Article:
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Head and Neck Cancers - New Mutation Insights Lead to New Therapies

Apr 21, 2022 10:00:00 AM / by Champions Oncology

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Head and neck squamous cell carcinoma (HNSCC) is one of the most common forms of cancer in the world. This heterogeneous disease is most often seen in men and is closely linked to tobacco usage, which can be enhanced by alcohol usage. Human papillomavirus (HPV) infection is an independent risk factor for HNSCC[1]; and most HPV- HNSCCs occur in the larynx and oral cavity, and HPV+ HNSCCs typically arise in the oropharynx[2]. Both HPV+ and HPV- HNSCCs are typically diagnosed at advanced disease stages and are often treated with an aggressive combination of surgery, radiotherapy (RT), and chemotherapy[3]. More recently, cetuximab, an IgG1 monoclonal antibody that targets epidermal growth factor receptor (EGFR) has been used in combination with radiotherapy and has shown some improvements in progression-free survival (PFS) and overall survival (OS)[4].

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Advances in genomic technology have provided critical insights into the pathology of HNSCC subtypes. Some HNSCCs are now known to have high mutational burdens, which is like other cancers associated with carcinogen exposure. Analysis of HPV- and HPV+ HNSCCs in The Cancer Genome Atlas (TGCA) network has been instrumental in identifying genome defects common to both HPV+ and HPV- HNSCCs, as well as defects that are unique to each of these subtypes. Global analysis of all HNSCC subtypes identified TP53 as the most commonly mutated gene, but there tends to be lower percentage of TP53 mutations in HPV+ tumors versus HPV- tumors, likely related to HPV infection[5]. Activating mutations in PIK3CA and inactivating mutations in NOTCH1 are associated with both types of HNSCC. HPV- HNSCCs show inactivating mutations in TP53 and CDKN2A cell cycle suppressor genes and amplification of CCND1, which can all contribute to unchecked cell cycle progression. In contrast, HPV+ HNSCCs show expression of the E6 and E7 viral oncogenes, which can inhibit TP53 and RB1, as well as activation of cell cycle regulator E2F1[6]. Mutations in the MAPK signaling component HRAS have also been identified in a fraction of HNSCC specimens for which treatment options are limited. A recent clinical trial demonstrated encouraging efficacy in patients with recurring or metastatic HNSCCs carrying HRAS mutations[7] treated with tipifarnib, which is a farnesyltransferase inhibitor that can inhibit farnesylation of HRAS and membrane targeting and downstream signaling.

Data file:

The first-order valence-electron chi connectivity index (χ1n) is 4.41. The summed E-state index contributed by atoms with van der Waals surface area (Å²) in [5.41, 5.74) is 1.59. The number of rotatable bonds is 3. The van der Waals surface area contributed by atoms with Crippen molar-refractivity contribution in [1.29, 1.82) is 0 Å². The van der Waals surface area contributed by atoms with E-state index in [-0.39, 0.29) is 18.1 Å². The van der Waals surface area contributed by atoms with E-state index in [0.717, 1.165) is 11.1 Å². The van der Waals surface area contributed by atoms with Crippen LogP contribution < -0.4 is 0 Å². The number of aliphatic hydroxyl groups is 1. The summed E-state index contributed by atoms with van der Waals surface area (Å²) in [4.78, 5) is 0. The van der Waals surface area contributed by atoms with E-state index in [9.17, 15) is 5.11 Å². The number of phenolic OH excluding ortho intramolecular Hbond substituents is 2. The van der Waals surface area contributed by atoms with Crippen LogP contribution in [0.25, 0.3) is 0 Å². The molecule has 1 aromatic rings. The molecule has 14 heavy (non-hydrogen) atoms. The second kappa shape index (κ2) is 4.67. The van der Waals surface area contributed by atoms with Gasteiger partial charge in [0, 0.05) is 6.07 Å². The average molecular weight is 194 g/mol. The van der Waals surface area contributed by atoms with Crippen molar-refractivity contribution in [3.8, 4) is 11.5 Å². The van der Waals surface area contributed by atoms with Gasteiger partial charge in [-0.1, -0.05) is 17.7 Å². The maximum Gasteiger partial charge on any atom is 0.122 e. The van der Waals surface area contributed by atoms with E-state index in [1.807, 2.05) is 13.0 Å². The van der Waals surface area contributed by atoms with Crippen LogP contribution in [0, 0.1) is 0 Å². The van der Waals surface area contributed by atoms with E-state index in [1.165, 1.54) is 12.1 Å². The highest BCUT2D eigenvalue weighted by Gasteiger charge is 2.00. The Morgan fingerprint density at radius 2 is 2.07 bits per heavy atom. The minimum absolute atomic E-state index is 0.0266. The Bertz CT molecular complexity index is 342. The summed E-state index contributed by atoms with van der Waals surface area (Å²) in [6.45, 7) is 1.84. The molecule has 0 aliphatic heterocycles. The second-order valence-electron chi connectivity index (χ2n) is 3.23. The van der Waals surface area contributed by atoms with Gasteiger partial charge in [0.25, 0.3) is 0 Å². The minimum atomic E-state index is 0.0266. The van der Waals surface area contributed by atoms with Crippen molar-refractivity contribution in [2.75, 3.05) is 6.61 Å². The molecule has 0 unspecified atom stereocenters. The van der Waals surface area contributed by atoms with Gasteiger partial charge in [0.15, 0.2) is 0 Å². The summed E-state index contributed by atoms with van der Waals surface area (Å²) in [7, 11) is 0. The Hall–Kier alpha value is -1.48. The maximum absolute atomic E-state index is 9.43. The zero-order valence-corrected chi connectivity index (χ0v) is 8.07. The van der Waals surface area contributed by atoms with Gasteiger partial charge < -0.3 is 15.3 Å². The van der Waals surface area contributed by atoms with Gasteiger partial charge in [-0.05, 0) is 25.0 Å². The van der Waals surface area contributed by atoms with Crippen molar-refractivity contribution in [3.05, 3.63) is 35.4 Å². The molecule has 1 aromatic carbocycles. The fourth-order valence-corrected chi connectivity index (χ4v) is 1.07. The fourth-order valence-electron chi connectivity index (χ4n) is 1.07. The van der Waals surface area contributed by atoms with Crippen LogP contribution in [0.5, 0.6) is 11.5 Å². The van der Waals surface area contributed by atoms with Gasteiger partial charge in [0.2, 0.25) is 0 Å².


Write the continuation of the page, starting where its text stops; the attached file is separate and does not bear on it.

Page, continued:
In addition to targeted therapies, recent studies suggest that PD-1/PD-L1 blockade alone or in combination with chemotherapy can improve overall survival in patients with recurrent or metastatic HNSCC[8],[9]. PD-1 blockade has shown better survival, toxicity, and response duration compared with cetuximab treatment combined with chemotherapy, but these responses are dependent on patients having HNSCC tumors that are positive for PD-L1. Tumor mutational burden and the expression of inflammatory biomarkers also correlated directly with responses to PD-1 blockade.

Recent insights into genomic variations associated with HNSCC subtypes is providing valuable information with respect to basic tumor biology as well as identifying potential therapeutic targets for preclinical development.

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[6] Beck TN, Golemis EA. Genomic insights into head and neck cancer. Cancers Head Neck 1, 1 (2016).

[7] Ho AL, Brana I, Haddad R. et al. Tipifarnib in Head and Neck Squamous Cell Carcinoma with HRAS Mutations. J. Clin. Oncol. JCO2002903 (2021).

[8] de Sousa LG, Ferrarotto R. Pembrolizumab in the first-line treatment of advanced head and neck cancer. Expt. Rev. Anticanc. Ther. 21.12: 1321-1331 (2021).

[9] Haddad RI, Seiwert TY, Chow LQM et al. Influence of tumor mutational burden, inflammatory gene expression profile, and PD-L1 expression on response to pembrolizumab in head and neck squamous cell carcinoma. J. Immunother. Cancer. 2022 Feb;10(2):e003026.

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